An Encounter With the Yellowbar Angelfish

Richard AspinallBy Richard Aspinall 6 months agoNo Comments

Large pomacanthids are characterful, seemingly intelligent and, in my experience, superbly able to avoid underwater photographers, so it was a great day when I managed to spend a few minutes with these two fish.

I was diving on a shipwreck in the northern Red Sea, a Greek registered vessel called the Giannis D, which ran into a reef in the Sha’ab Abu Nuhas region in 1983.  She’s a great wreck and enjoyed by experts and novices alike; her popularity has made the local fish life a little less skittish perhaps.

A companionway on the ship’s starboard side

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Large angels, in my experience, are very aware of the world around them and conscious of every potential threat, so when someone like me tries to follow one around, they usually scarper pretty quickly.  This fish allowed me to stay with it as it picked at sponges and algae growing on the ship’s hull.

The Yellowbar Angel (Pomacanthus maculosos) is aptly named.  It is one of the largest of its kind and grows to 50cm.  It is a relatively common species, being widespread from the Red Sea to the Seychelles, though you rarely see more than one (or a pair) per dive.  I have a pet theory that the yellow blotch is unique to each fish, but I’ve never been able to put this to the test.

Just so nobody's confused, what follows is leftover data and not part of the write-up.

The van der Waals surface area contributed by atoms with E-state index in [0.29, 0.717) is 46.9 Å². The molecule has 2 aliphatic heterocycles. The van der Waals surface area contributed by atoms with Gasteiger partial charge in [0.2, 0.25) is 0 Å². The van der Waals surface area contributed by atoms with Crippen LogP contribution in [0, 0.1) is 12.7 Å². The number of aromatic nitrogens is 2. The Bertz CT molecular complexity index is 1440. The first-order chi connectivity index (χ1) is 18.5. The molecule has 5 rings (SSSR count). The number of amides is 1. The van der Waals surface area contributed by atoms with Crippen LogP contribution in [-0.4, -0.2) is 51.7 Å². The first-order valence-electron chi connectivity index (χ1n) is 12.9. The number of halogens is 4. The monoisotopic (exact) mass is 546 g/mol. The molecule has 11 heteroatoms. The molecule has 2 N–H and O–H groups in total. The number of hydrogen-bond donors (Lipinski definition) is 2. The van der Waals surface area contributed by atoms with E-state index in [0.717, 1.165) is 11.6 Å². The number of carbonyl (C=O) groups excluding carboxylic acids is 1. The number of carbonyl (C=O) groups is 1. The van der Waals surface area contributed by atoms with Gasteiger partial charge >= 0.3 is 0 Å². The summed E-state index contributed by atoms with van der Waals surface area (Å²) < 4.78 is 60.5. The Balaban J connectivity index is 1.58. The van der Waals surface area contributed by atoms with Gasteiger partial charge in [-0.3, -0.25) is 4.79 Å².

I did see another Yellowbar, later the same day – my luck was in – so you can see how different the yellow blotch is

A different wreck, on the same day. You can see how different the yellow bar is

A quick bit of internet searching shows that this fish has managed to pass through the Suez canal and is now established in parts of the eastern Mediterranean.

As with any pomacanthid, they are often sold as highly attractive juveniles, which grow rapidly.  This fish is known to be aggressive and not always reef safe, so unless you have a very large tank, my advice would be to leave it in the ocean.

Categories:
  Fish, Photography
Richard Aspinall
About

 Richard Aspinall

  (414 articles)

Richard lives in Scotland where he works as a freelance writer and photographer. Richard writes for several magazines on topics as diverse as scuba diving, travel and wildlife.

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